Brightness Score: 4/5
The Glasses Off Test
If you've ever taken your 3D glasses off during a movie you'll see the screen in front of you turns into a mostly incomprehensible blur. The simple way to explain this is to say that the blurrier the image is without your glasses on, the more the movie takes advantage of the 3D format. To test that I took my glasses off periodically during Retribution and what I found was a movie that didn't seem to be doing much with contrast. The picture was consistently blurry, but always at the same level. That means they never really varied the level of 3D used throughout the presentation. It's that contrast between different levels of 3D which really makes the best 3D movies pop in and out of the screen and Resident Evil: Retribution never really seemed to master that.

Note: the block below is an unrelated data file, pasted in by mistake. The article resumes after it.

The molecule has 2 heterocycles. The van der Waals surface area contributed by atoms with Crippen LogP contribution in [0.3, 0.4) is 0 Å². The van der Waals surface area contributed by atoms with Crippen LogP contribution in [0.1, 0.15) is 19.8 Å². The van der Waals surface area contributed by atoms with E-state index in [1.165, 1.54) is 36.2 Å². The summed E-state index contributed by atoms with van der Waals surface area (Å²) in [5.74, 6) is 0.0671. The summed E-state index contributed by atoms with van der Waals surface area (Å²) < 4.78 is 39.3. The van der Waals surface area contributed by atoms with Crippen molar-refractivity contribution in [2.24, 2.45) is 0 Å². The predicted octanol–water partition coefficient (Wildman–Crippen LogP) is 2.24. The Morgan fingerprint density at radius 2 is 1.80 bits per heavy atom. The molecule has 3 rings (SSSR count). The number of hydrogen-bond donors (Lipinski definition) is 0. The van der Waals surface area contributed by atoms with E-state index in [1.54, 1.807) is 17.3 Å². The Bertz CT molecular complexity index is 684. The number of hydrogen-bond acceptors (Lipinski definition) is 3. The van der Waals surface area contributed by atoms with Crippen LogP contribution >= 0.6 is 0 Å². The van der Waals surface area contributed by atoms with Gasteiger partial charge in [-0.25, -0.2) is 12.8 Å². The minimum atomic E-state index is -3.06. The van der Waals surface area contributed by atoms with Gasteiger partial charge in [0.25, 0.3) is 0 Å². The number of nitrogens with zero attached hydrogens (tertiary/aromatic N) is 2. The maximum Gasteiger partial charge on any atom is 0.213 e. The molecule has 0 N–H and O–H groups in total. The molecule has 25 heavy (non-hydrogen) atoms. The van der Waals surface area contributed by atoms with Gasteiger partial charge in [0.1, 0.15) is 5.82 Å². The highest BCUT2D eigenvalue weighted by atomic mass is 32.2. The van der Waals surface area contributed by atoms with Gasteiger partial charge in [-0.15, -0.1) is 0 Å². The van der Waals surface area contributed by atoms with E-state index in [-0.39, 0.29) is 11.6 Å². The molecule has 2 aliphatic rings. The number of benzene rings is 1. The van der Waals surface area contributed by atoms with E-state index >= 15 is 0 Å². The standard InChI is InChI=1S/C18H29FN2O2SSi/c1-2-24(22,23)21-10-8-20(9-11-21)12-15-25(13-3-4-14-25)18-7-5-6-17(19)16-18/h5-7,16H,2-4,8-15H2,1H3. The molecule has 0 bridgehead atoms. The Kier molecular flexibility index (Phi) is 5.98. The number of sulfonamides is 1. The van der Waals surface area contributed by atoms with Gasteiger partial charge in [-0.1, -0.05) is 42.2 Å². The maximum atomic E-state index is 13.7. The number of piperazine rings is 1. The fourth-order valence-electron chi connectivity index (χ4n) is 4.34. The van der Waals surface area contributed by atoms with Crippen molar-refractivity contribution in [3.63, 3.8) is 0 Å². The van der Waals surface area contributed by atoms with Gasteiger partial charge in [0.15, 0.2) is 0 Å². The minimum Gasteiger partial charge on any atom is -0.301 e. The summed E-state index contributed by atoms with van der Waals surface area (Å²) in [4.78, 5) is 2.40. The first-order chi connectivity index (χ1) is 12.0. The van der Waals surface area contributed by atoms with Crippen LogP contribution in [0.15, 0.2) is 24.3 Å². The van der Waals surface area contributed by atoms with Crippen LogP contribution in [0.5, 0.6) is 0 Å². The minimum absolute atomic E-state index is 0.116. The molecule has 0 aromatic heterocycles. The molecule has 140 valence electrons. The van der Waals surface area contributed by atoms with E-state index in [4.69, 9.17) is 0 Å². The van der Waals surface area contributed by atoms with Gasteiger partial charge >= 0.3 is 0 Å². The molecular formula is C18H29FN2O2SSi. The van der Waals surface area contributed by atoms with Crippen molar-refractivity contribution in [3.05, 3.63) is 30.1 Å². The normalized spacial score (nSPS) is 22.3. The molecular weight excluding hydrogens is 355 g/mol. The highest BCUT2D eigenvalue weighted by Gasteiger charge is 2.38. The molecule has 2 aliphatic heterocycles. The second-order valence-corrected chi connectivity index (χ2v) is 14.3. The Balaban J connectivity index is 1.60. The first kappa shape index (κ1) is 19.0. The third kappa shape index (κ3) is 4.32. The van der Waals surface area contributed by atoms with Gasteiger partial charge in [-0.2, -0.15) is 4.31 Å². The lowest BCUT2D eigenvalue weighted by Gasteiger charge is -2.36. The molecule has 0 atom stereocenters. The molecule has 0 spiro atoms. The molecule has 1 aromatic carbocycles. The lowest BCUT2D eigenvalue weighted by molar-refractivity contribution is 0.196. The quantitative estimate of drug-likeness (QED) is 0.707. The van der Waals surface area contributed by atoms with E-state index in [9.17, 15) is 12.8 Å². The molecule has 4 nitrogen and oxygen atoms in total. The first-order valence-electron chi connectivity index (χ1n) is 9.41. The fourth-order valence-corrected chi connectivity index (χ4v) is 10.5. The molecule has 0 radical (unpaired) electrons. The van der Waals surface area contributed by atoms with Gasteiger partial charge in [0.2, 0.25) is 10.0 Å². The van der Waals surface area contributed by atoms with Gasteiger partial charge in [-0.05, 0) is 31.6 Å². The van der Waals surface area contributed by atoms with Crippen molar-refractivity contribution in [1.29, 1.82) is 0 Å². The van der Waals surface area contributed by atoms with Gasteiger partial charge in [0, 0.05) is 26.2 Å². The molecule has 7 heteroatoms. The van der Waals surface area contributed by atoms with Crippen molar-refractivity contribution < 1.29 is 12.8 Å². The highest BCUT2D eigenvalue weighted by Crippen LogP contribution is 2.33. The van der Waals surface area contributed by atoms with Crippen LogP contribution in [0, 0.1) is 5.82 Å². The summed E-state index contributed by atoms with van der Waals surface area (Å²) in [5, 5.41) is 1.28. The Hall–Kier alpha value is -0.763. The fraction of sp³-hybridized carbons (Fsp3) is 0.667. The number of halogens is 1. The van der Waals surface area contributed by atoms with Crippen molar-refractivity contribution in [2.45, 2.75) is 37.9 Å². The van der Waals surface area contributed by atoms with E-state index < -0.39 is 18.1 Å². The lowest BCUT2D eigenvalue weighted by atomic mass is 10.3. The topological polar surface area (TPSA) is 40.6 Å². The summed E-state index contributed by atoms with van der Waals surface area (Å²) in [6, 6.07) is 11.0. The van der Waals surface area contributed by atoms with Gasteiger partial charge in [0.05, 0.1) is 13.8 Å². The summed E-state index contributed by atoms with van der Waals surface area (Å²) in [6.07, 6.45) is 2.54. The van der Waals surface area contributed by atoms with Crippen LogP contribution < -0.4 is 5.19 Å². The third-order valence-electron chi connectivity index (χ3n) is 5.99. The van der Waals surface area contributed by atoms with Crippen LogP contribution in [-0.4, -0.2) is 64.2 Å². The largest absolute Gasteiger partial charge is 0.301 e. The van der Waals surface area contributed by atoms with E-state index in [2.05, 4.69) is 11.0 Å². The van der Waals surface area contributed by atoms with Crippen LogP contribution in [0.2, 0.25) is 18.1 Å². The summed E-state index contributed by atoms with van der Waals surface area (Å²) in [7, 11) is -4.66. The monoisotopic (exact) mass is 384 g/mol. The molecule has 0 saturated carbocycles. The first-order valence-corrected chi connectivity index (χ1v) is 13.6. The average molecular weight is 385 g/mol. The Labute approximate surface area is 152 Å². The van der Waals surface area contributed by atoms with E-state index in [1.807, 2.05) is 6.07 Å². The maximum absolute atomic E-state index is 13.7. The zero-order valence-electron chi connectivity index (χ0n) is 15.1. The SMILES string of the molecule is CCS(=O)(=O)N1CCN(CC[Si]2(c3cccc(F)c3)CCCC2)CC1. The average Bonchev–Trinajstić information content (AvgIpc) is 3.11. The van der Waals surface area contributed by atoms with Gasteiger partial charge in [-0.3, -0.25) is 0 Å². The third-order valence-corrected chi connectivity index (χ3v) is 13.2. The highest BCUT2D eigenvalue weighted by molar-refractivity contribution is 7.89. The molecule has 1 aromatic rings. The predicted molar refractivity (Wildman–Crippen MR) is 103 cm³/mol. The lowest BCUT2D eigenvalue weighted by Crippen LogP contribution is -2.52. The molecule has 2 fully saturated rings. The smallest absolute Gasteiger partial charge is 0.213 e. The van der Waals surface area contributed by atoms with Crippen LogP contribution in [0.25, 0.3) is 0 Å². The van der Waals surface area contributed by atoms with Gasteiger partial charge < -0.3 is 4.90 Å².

Glasses Off Test: 2/5
Some people can't see 3D at all or get sick whenever they see it but the average person only really has a problem if there's something wrong with the movie. This score is aimed at the average, hardy moviegoer who can watch 3D without vomiting on his neighbor, when it's done right. The good news about Resident Evil: Retribution is that since most of the 3D lacks impact, it's not likely to cause much in the way of motion sickness. And since they've done a good job of making sure the picture isn't too dim, headaches are unlikely as well. It should be noted, however, that despite these things one of the people I saw the movie with left with a headache. Retribution seems like it should be safe for 3D viewing, but beware.
Health Score: 3/5